It is July 31, your birthday, and I can’t reach you. I’ve been trying all day, but the cell networks are down, the internet is down. I even tried a pay phone–there are two left in town that I know of, and I collected all of my change and walked to the 76 in the village. It was on fire. I watched it for a while from a distance as it painted a brown, toxic streak across the sky. It was a long walk back to the house, or what’s left of it. My feet hurt, and it was too quiet.
Over the years, Tikka’s job as a Minor Propagandist for the planet Porcelain’s Bureau of Tourism had shaped her way of thinking. She dealt primarily in quintets of attractions, lists of five distributed by the Bureau: Five Major China Factories Where the Population of Porcelain Can Be Seen Being Created; Five Views of Porcelain’s Clay Fields; Five Restaurants Serving Native Cuisine at Its Most Natural.
Armor that was sleek and black and polished, and made not a whisper as Blair paced the lawn behind his mansion, passing a word here or there with one of his guests. In those days the most advanced exoskeletons were crude affairs, and Blair’s armor seemed decades, if not centuries, ahead of its time…
It might have been in Club Justine, or Jimbo’s, or Sad Jack’s, or the Rafters; Coretti could never be sure where he’d first seen her. At any time, she might have been in any one of those bars. She swam through the submarine half-life of bottles and glassware and the slow swirl of cigarette smoke… she moved through her natural element, one bar after another.
Now, Coretti remembered their first meeting as if he saw it through the wrong end of a powerful telescope, small and clear and very far away.
Betty waited there amongst the swinging, marbled yellow cow carcasses. The wooden butcher’s table was smooth under her fingertips, and solid as the earth. Knives glinted from the walls, each reflecting a tiny, seated Betty and the thin figure of Ma Flesh standing over her.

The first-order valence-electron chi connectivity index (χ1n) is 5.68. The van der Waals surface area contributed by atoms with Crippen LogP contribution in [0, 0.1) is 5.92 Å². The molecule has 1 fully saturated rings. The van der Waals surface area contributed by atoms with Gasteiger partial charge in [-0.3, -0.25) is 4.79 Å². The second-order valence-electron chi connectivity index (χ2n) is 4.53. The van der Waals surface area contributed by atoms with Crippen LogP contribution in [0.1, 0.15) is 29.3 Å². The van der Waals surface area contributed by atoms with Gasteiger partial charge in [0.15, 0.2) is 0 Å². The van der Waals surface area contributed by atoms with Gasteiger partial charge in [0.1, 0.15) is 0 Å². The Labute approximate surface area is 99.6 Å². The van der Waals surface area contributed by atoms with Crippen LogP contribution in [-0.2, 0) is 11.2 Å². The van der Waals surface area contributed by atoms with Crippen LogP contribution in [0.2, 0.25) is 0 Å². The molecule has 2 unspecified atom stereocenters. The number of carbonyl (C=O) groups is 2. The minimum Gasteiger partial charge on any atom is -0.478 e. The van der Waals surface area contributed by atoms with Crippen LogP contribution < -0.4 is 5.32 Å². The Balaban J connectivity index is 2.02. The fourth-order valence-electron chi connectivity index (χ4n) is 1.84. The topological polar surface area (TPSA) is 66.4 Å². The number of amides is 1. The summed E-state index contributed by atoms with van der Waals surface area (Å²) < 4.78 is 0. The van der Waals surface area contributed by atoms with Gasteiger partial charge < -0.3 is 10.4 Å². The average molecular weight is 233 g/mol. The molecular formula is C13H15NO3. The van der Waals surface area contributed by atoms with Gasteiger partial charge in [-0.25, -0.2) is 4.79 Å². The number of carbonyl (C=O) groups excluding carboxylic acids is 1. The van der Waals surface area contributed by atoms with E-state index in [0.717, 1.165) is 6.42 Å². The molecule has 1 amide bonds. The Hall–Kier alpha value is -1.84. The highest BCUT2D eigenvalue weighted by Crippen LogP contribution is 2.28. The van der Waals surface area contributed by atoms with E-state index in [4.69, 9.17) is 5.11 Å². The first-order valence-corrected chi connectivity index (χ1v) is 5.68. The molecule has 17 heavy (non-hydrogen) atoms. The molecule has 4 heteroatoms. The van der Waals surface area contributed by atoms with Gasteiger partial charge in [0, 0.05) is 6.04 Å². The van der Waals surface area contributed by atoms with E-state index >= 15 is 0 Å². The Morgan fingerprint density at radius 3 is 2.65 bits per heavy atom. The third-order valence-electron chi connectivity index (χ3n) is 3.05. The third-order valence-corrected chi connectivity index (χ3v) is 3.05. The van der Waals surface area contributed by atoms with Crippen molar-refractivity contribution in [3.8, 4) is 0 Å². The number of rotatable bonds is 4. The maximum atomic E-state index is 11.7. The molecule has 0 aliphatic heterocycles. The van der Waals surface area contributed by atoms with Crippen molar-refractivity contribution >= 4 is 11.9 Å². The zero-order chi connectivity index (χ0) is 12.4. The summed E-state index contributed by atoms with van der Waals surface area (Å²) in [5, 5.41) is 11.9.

“Sit up straight,” Ma snapped. “And don’t scratch. It could lead to tragedy. I mean it.”
“I won’t.” Betty didn’t dare ask why Ma was so against scratching. Her head itched but she didn’t lift her hand. Ma had cut off Betty’s hair to stop her from being so floaty. She hoped the suitor liked short hair. If he was blind, he’d like it, she thought. She could lay her head in his lap and he could tell her mood by the bumps on her skull. He could stroke behind her ears, let his fingers drift up to her crown, slide down her neck–
“It isn’t Saturday.” Ma rapped on Betty’s head with the back of her shining metal hook. “No going floaty today, girl.”
“Mrs. Levine, it is hard enough for someone to find the right person to love in the world, even with all the people in it. For Yeshua, it is almost impossible. Would you have him fall in love with a human girl and pine for her until his heart broke and we would have to erase
the letter that gives him life? Reduce him back to a lifeless thing?”
This episode of the Drabblecast is about adoption. In the drabble, a grieving father performs terrible experiments with the comfort food brought by well-intentioned neighbors. In the feature, a fawning mother grapples with conflicting fears for her son, a golem, when he falls in love with a non-Jewish construct. Despite her distress, she must ask: In a world where options for love are severely limited, what role does faith play?
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